The comprehensive spending package for Fiscal Year (FY) 2020 includes the following health policy and program reauthorizations.
- Reauthorization of the Patient Centered Outcomes Research Institute (PCORI) for 10 years.
- A nationwide increase in the age for the sale of tobacco products to 21 years
- Increases generic drug competition to lower the price of drugs
- Repeal of the Affordable Care Act’s (ACA) Medical Device Tax, Health Insurance Tax, and Cadillac Tax
February 7, 2020
- During the State of the Union Address on February 6th, President Trump remarked that his major priorities include; lowering the cost of healthcare and prescription drugs, and protecting patients with preexisting conditions. Find President Trump's entire remarks here.
- On January 30, 2020, the Centers for Medicare & Medicaid Services (CMS) issued guidance allowing states to apply for capped block grants through Medicaid demonstration waivers, particularly in order to cover services for the Medicaid expansion population (i.e., adults under the age of 65). The guidance also allows states that receive such block grants to make other changes to their programs (e.g., formularies for prescription drugs). H. Res. 8266 was created, expressing the opinion that the House of Representatives feels CMS should withdraw this guidance.
- On February 6th the House passed this resolution, disapproving of the guidance permitting block grants under Medicaid demonstration waivers, H. Res. 833. The Senate is not expected to act on a similar resolution.
January 24, 2020
- The Supreme Court declined a motion to fast-track a challenge to the Affordable Care Act (ACA). This is in response to a lower court ruling declaring the individual mandate of the ACA unconstitutional. Further action by the lower court or the Supreme Court is not likely in the near future. Read the Docket information here.
January 17, 2020
- Legislation addressing drug pricing and surprise medical billing appears to be stalled at this time. The ongoing tension between the House Energy & Commerce Committee and the House Ways & Means Committee has stifled progress on surprise medical billing. The House-passed drug pricing legislation, H.R. 3, is pending in the Senate, a bipartisan proposal (S.2543), is having difficulty finding traction. Proponents of addressing these key topics are hoping that progress can be made between now and May, when Congress must act on several expiring health authorities.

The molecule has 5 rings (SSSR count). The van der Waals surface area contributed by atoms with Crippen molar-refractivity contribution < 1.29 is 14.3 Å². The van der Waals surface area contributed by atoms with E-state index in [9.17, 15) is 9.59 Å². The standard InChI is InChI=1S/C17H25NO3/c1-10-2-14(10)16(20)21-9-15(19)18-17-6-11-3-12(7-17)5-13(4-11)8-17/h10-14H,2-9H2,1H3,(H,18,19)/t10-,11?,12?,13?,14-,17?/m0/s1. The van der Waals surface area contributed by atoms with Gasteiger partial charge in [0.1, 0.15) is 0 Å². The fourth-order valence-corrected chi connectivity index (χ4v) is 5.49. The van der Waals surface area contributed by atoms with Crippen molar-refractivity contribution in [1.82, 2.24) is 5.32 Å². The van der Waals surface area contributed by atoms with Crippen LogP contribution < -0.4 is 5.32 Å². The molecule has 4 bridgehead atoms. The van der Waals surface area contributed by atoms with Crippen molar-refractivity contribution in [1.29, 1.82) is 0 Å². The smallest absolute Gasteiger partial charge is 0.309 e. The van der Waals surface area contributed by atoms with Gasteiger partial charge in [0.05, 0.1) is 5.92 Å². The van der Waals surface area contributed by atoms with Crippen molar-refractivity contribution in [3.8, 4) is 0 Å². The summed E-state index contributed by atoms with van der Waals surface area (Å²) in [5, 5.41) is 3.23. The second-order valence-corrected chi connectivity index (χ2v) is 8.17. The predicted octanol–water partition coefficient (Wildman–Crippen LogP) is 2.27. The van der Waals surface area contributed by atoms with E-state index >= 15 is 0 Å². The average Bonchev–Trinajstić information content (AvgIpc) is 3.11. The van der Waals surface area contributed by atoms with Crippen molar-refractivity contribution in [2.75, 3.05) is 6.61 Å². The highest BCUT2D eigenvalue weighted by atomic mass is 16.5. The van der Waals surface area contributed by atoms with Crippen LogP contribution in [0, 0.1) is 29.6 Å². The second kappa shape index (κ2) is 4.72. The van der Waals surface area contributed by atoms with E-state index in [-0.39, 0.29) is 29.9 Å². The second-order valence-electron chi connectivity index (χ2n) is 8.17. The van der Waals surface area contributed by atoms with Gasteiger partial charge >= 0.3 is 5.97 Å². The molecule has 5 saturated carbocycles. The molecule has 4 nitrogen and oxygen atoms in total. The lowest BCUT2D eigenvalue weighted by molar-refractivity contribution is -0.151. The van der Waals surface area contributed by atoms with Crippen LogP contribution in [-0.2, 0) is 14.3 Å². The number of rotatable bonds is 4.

- The Agency for Healthcare Research and Quality (AHRQ) is seeking nominations for individuals qualified to serve as members of the U.S. Preventive Services Task Force (USPSTF), an independent body of experts in prevention and evidence-based medicine that works to improve the health of all Americans by making evidence-based recommendations about the effectiveness of clinical preventive services and health promotion. The deadline to submit a nomination is March 15th.
- The Patient-Centered Outcomes Research Institute (PCORI), fresh from a 10-year reauthorization, announced the appointment of Dr. Nakela Cook as its new executive director on January, 15th. Most recently, Dr. Cook served as chief of staff at the National Heart, Lung, and Blood Institute at NIH. Read the announcement here.
January 10, 2020
- Senate Finance Committee Chairman Charles Grassley (R-IA) continues to push for action on his drug pricing legislation, the Prescription Drug Pricing Reduction Act of 2019 (S.2543). Grassley has made appeals to both Senate Majority Leader McConnell, and House Speaker Pelosi to proceed with his bipartisan plan. Grassley’s Senate bill is less comprehensive than the House-passed bill, the Elijah E. Cummings Lower Drug Costs Now Act (H.R.3), but does have support on both sides of the aisle.
- Progress on surprise medical billing legislation continues to be stalled because of a dispute between House committees. Follow the link to find more information on the End Surprise Billing Act of 2019 (H.R.861).